In the last decade, Uzbekistan’s main weapons suppliers have been mainly Russia and other former Soviet bloc countries; the United States and more recently China have also provided arms.

Uzbekistan spent more than $300 million on Russian arms between 2000 and 2010. Uzbekistan would like to reduce its dependence on Russian arms due to the rising cost of Russian equipment. The government is considering obtaining more spare parts and services from other former Soviet bloc states such as Poland and Ukraine, where the costs could be lower due to less corruption than in the Russian arms industry.

Beginning in the late 1990s until 2004, Uzbekistan received U.S. Foreign Military Financing (FMF), International Military Education and Training (IMET), and other security assistance funds. The United States provided Uzbekistan with defensive (non-lethal) equipment. The Pentagon supplied Uzbekistan’s Special Forces with individual combat kits, radios and night vision goggles, and light patrol vehicles. New FMF and IMET assistance to Uzbekistan was suspended in 2004 after the Congress banned it due to concerns about the country’s human rights policies. In November 2005, the EU Council banned the sale by EU members to Uzbekistan of “arms, military equipment, and other equipment that might be used for internal repression.”  In October 2009, the EU lifted the arms embargo, citing improvements in Uzbekistan’s human rights situation.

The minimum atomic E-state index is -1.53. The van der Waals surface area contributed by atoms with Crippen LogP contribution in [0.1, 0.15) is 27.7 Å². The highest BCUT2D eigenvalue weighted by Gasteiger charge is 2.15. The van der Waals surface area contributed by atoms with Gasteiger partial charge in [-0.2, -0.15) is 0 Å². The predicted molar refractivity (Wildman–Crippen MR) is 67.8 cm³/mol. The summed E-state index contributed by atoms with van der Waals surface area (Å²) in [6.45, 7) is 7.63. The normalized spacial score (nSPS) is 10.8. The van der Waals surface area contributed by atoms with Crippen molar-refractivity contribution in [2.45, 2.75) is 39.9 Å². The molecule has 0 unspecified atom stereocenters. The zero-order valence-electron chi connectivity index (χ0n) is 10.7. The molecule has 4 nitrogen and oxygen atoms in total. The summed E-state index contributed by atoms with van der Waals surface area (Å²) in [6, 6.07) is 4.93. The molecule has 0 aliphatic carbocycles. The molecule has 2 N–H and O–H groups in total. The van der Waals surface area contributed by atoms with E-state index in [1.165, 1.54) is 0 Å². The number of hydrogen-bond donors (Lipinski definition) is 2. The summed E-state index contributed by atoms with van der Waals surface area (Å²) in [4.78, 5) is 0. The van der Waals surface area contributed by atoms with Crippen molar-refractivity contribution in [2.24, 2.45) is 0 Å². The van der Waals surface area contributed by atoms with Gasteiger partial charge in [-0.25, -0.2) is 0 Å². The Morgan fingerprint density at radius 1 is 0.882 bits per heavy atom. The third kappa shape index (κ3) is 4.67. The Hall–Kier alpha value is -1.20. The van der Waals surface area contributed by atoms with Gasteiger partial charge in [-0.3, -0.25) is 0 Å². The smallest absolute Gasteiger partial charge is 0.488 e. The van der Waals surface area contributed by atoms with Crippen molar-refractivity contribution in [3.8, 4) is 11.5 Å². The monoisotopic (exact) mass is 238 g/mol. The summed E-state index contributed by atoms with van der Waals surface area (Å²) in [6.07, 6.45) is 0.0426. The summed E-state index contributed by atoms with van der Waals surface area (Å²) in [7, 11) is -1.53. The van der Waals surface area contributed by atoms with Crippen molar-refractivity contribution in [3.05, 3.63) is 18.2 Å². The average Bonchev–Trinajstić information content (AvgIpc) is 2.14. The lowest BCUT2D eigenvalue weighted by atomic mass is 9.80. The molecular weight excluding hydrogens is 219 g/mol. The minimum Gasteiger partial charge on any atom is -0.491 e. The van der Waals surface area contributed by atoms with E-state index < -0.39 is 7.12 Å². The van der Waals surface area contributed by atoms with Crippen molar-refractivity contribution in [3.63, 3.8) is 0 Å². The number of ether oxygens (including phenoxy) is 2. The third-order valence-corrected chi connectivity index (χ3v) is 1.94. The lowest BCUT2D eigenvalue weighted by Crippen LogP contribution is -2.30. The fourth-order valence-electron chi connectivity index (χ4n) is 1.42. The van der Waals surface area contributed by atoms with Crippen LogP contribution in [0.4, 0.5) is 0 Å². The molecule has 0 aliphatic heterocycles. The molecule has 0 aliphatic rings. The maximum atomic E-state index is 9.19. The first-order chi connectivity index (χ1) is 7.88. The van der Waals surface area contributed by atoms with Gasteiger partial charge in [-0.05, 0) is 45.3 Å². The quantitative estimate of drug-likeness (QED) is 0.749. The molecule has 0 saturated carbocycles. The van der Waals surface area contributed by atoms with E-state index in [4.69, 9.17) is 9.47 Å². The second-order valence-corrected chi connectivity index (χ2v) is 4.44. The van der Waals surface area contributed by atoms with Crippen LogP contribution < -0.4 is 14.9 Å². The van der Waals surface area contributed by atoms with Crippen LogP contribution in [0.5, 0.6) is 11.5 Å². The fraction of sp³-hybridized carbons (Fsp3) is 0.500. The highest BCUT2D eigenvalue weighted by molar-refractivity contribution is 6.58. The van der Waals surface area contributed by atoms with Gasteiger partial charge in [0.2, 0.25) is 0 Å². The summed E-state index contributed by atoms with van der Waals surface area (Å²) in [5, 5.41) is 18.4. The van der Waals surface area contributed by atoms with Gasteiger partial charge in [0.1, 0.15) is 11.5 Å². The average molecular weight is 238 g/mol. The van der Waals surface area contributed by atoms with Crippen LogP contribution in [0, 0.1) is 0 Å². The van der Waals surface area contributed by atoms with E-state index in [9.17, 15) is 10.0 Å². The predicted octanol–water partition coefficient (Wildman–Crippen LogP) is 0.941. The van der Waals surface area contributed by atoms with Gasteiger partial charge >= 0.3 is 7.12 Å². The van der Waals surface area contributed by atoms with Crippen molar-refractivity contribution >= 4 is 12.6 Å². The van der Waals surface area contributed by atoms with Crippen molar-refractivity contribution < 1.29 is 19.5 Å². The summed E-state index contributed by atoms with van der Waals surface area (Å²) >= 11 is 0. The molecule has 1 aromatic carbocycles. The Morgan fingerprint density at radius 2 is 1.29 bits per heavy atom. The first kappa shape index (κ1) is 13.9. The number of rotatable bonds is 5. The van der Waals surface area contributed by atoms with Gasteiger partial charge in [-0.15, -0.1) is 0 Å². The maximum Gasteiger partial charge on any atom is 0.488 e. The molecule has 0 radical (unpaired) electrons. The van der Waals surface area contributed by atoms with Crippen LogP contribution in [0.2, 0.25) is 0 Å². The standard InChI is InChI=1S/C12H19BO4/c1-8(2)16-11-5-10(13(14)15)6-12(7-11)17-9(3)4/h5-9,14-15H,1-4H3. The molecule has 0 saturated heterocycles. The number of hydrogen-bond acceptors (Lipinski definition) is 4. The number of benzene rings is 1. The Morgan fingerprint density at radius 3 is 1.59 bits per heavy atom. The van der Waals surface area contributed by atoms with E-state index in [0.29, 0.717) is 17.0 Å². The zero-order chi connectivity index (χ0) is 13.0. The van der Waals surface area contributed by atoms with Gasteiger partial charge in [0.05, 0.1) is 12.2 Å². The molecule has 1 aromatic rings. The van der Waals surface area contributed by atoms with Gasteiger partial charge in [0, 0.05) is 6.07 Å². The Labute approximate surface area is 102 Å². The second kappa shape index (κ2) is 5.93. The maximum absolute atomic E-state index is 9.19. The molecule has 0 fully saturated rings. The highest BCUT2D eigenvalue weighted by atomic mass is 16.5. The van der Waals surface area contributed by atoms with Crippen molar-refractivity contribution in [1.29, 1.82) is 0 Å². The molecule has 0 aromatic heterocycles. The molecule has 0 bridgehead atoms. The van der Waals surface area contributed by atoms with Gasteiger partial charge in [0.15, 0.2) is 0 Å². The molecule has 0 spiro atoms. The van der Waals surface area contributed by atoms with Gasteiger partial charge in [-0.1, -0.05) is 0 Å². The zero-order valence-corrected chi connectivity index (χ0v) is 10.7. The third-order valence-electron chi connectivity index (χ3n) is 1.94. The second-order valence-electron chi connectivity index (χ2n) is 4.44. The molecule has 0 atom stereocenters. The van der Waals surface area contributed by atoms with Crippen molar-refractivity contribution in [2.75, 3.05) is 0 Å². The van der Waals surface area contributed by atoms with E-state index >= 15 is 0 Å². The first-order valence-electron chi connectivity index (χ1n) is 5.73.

Whatever their human rights concerns, Western governments are committed to maintaining good relations with Uzbekistan for the purpose of securing NATO supply routes to Afghanistan.

In February 2012, the U.S. Congress eased military sanctions on Uzbekistan. The Department of State could more easily waive its ban on non-lethal defense supplies to Uzbekistan, allowing Uzbekistan to import night vision goggles, personal protection equipment, global position satellite systems, and other non-lethal equipment. Supporters stressed the need to ensure that Uzbekistan is capable of countering terrorist threats to NATO’s NDN supply lines. Uzbekistan has agreed to allow NATO governments to move some defense items out of Afghanistan through their territory.

In its subsequent budget documents to Congress, the Obama administration proposed that Uzbekistan receive $1.5 million in military aid, the same as Kyrgyzstan and Tajikistan and only slightly behind Kazakhstan, which was designated $1.8 million.

Tashkent anticipates a decrease in U.S. military aid after the 2014 withdrawal from Afghanistan. Uzbekistan expects to receive some “Excess Defense Articles” (EDA) and has already submitted a list to the U.S. government of the items it would like to receive. However, EDA are not free and Uzbekistan must pay for these items to include shipping costs from Afghanistan.

"If everyone is thinking alike, someone isn’t thinking."

—General George Patton Jr.